From the article:
...The World Bank, once a powerhouse of global finance, is searching for relevance. Mr. Kim’s unusual solution: embrace Wall Street.
For decades, the World Bank followed a simple formula. Developed-world governments that are the bank’s members provided the bulk of its money, which was used to make loans to developing nations for infrastructure projects and the like.
But that model is under strain. Some 1.3 billion people still live in extreme poverty, and the bank’s war chest is dwarfed by the funds pouring into developing countries through financial markets. Perhaps most important, the World Bank’s biggest benefactor and largest shareholder — the United States — has become its most trenchant critic.
Mr. Kim’s mission is to revitalize the World Bank by increasing its firepower and winning over the United States. To do so, he is fundamentally, and controversially, changing how the bank operates.
Instead of relying solely on contributions from reluctant donor governments, he is pushing private investors — sovereign wealth funds, private equity firms and insurance companies — to pony up trillions of dollars for projects in Indonesia, Zambia, India and elsewhere. His pitch: They can reap rich returns by putting their money to work alongside the World Bank.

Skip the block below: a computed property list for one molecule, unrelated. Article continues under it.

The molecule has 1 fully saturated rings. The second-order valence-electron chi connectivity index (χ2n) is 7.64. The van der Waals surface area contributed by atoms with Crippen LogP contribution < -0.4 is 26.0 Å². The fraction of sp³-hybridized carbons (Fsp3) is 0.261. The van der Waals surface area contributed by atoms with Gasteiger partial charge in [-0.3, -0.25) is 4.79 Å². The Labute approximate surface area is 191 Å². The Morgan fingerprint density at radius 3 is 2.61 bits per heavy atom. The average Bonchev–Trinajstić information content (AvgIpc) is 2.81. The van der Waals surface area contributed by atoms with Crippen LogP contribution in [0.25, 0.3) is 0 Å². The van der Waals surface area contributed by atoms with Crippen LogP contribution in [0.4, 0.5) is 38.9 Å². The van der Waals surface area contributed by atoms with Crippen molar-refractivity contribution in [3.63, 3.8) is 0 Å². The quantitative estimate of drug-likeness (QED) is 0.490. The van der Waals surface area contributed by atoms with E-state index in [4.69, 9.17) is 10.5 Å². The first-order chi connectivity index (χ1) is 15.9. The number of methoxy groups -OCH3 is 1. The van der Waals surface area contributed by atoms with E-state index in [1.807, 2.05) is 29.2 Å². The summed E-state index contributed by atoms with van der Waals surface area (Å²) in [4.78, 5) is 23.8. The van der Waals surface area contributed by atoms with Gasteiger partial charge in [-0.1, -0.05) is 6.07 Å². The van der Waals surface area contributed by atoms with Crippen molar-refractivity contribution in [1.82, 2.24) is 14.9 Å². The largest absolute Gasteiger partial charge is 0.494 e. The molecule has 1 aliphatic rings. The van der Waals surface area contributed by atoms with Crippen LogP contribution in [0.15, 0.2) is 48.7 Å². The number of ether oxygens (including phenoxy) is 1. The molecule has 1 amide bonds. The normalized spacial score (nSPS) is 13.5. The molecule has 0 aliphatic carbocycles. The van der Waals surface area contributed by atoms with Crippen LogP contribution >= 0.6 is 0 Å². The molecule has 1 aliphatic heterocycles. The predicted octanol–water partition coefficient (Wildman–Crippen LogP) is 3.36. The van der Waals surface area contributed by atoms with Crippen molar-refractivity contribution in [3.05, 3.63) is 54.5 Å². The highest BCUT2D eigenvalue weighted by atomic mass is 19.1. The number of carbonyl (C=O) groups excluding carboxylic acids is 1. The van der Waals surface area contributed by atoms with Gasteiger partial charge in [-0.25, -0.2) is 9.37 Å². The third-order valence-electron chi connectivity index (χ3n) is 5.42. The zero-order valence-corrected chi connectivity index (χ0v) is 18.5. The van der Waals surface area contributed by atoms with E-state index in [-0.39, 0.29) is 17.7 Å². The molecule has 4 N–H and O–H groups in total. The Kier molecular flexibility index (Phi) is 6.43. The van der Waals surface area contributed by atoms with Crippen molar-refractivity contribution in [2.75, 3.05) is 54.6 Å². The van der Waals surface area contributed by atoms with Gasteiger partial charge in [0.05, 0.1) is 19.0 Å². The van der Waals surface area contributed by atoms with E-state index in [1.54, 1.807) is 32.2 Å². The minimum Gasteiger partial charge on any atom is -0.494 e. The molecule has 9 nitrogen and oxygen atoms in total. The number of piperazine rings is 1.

As well as visiting villages, Mr. Kim tours financial capitals, hobnobbing with chief executives, bankers and fund managers. Interest rate swaps, internal rates of return, first-loss debt instruments: the jargon rolls off his tongue with the fluency of an investment banker.
Trained as an anthropologist and medical doctor, Mr. Kim now says that the world of high finance is “some of the coolest stuff I have ever looked at.”
In December, at an environmental summit in Paris, he used the phrase “deals on the table” seven times in an eight-minute speech. During the address he promoted four World Bank projects that would use private-sector capital.
World Bank traditionalists are squirming.
“It is not enough to be just another private equity fund,” said Scott Morris, a former United States Treasury official who worked with the World Bank, now at the Center for Global Development.